Are you ready?
T minus 14 days and counting. Are you ready? According to the Internet (and you know if it’s on the Internet it has to be true, right?) …according to the internet on Dec. 21st, 2012, at exactly 11:11 a.m. there will be a conjunction of the Winter Solstice with the crossing point of the Galactic Equator and the Ecliptic path of the sun. The Mayans predicted it 2500 years ago and ended their calendar on that day. Nostradamus called it the “Galactic alignment of 2012” way back in 1555. And it is now just 11 days away, this cataclysmic event, some say “the end of the world.”
Are you ready? Are you freaking out? Truthfully, I think it would be a bigger deal if the Mayans hadn’t picked a day so close to Christmas. They needed better publicists. Didn’t they know the schools will be on break, people will be traveling, there will be gifts to buy — the 21st will be a prime shopping day — and it’s a Friday so there is sure to be a party or a get together for work or school or friends, whatever it is. There’s almost a conflict of interests between Christmas and the end of the world.
Really, there is a lot to get ready for for both things. And there is some overlap there, isn’t there? Both have the same message: “Jesus is coming!” Think about that — God himself is coming to visit us. Are you ready for that — whether it is on Christmas or the end of the world — are you ready to see God? Well, just seeing how worked up we get just to prepare to celebrate a holiday and welcome our guests into our homes doesn’t really speak highly of how we’d ever be ready to welcome God.
So God gave us a promise in Malachi 3:1-4 ...and he fulfilled it. Verse 1 says: “See, I will send my messenger, who will prepare the way before me.” He will prepare us. In Matthew 11, Jesus quotes this promise and tells us exactly who he was talking about in his word through his prophet Malachi. The messenger was Jesus’ cousin, John the Baptist, that great preacher of repentance. In fact, this is how his work is described: “Every valley shall be filled in, every mountain and hill made low. The crooked roads shall become straight, the rough ways smooth” (Luke 3:5).
Now, of course, John wasn’t a physical road builder. This work is done on hearts — but the physical picture helps, doesn’t it? Think of what it takes to build a road, especially in a place like mountainous Israel. Last Friday, instead of shopping for Black Friday deals, my family and I went hiking on part of the Appalachian Trail. The hike was pretty difficult, making our way up and down the dramatic changes of elevation on that trail. But that was nothing compared to the thought of trying to build the road that got us to that trail. If you’ve driven any of those mountain roads, try to imagine building one. The mountains literally needed to be chipped, chiseled and blasted off; the valleys filled with load after backbreaking load of rock, dirt, gravel and asphalt — not easy work.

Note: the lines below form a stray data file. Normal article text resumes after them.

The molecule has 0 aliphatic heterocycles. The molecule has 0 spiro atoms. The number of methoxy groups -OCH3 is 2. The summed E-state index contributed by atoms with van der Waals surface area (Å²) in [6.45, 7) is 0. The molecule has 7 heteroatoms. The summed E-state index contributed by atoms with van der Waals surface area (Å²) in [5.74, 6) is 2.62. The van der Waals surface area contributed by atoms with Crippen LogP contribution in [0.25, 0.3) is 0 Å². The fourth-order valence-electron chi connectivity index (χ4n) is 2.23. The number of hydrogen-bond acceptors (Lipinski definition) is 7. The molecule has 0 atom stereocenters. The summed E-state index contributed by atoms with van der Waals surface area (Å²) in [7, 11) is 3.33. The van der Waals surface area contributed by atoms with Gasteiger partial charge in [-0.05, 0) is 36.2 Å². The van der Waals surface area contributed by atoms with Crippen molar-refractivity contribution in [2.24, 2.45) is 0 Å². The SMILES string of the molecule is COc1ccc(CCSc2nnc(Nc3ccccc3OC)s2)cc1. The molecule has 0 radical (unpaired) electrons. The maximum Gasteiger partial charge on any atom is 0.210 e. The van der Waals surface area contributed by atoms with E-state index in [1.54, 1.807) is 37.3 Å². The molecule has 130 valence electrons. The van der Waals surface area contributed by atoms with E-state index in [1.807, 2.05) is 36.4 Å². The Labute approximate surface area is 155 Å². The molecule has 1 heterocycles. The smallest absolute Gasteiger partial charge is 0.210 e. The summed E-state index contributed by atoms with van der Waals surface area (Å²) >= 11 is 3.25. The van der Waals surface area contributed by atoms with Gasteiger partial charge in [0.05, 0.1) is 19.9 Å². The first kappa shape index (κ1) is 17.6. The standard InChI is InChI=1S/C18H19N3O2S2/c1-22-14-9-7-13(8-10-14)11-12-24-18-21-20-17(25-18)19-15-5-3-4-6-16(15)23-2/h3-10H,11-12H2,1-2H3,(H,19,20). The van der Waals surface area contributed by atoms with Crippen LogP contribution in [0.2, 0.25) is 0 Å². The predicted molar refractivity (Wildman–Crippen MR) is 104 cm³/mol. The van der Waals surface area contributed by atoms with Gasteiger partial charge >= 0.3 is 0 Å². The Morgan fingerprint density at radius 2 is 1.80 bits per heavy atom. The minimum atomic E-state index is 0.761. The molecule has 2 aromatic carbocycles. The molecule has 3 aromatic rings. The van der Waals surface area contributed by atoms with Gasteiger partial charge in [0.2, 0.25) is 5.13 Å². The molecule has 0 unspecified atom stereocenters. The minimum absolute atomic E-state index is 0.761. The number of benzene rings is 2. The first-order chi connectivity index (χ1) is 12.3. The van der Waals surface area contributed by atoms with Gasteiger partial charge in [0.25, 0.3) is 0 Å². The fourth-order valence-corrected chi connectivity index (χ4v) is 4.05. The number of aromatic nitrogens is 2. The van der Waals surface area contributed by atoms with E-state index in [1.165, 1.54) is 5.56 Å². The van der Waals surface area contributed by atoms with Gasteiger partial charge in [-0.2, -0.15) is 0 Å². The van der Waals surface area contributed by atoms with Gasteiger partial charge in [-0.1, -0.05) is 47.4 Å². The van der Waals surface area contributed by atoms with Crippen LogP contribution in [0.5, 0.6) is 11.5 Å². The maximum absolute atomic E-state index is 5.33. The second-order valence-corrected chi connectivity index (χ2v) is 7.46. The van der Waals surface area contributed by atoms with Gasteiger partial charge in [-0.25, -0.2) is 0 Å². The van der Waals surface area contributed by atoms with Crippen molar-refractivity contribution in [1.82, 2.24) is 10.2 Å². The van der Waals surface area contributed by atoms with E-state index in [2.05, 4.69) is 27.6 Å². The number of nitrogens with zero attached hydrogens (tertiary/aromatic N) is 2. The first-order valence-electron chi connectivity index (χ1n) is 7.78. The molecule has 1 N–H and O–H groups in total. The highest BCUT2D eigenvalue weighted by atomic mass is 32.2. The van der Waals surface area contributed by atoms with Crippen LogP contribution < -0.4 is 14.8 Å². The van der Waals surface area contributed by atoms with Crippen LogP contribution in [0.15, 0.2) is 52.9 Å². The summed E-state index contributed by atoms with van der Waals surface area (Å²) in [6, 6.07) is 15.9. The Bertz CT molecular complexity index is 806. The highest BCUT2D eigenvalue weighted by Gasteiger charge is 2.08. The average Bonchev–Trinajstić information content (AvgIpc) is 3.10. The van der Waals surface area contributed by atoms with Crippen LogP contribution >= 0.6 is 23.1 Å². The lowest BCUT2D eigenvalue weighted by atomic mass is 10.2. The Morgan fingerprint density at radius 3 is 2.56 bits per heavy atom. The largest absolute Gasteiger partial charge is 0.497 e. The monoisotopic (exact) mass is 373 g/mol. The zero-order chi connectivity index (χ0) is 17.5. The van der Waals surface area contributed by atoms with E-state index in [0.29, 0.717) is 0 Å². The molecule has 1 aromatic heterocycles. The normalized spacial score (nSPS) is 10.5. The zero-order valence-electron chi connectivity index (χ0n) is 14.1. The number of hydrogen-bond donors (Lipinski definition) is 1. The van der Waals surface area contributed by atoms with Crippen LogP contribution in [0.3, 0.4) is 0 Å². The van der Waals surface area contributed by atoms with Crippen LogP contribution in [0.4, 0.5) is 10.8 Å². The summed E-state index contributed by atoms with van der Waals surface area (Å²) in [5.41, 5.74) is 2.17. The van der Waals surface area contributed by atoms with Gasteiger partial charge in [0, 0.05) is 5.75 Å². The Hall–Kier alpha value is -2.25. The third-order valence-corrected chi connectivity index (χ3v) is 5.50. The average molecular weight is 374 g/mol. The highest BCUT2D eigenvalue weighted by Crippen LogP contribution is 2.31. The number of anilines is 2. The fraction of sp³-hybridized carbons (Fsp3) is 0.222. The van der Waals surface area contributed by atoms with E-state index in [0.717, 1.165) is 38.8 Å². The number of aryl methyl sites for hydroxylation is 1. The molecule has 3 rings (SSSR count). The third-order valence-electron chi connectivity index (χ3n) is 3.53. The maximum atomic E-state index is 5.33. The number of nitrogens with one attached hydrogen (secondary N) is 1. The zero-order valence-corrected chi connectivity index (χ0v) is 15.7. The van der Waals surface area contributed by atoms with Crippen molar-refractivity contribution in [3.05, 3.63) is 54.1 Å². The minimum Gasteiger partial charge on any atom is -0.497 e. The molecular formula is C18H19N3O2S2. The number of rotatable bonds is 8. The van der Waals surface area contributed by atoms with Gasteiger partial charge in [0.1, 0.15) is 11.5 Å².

And that’s just a road. The surface our text is describing takes much harder work. We’re talking about human hearts. Think of the work that needs to be done to sinful human hearts to be prepared to meet holy God.
You see, in the book of Malachi — the first two chapters deal with the problems people were having in his day. In them, God condemns the all too common things like materialism, less-than-heartfelt worship, marriage and relationship problems, divorce and just doubting God, saying “life isn’t fair” and asking “where is God and why does he let all this bad stuff happen?”
Wait a second — did I jump tracks there? I was talking about Malachi’s day, wasn’t I, 2,400 years ago? But that whole list perfectly describes 2012, doesn’t it? Materialism, worship that’s not always from the heart giving glory to God, struggles and disputes in our marriages, too many divorces, doubting God is in control or his promises that even the junk of life is for my good.
We need that same messenger to prepare our way, don’t we? We need John’s message of repentance. We need our hearts prepared. And that is not easy work. What does it say? “Every valley” needs to be filled in and “every mountain and hill” made low — the crook- ed places straight and the rough places smooth.
Here’s the picture. The mountains of our pride and the offenses we take need to be knocked down. And they are all around us, especially this time of year as we get worked up about all those family dynamics when people don’t act like we want them to and we get offended at the parties we aren’t invited to or the people who don’t appreciate us like we think they should. “Get over it,” Malachi says. That selfishness needs to be taken out. All it does is get in the way.
And the shallowness needs to be filled in, the shallowness of our celebrations and our worship that become all about us, when we let this time of year become about the gifts instead of the givers, and worship becomes tradition instead of celebration. Plus the hills of disobedience need leveling with the law and the valleys of depression need filling in with his promises.
And the promise is that Jesus is coming. So repent. Turn away from yourselves for your solution and to your Savior. That’s where Malachi points us. We’ll look at that next week. In the meantime, may God bless all your Christmas celebrations as you remember how wonderful it is that God did come, not to condemn us, but to be our Savior.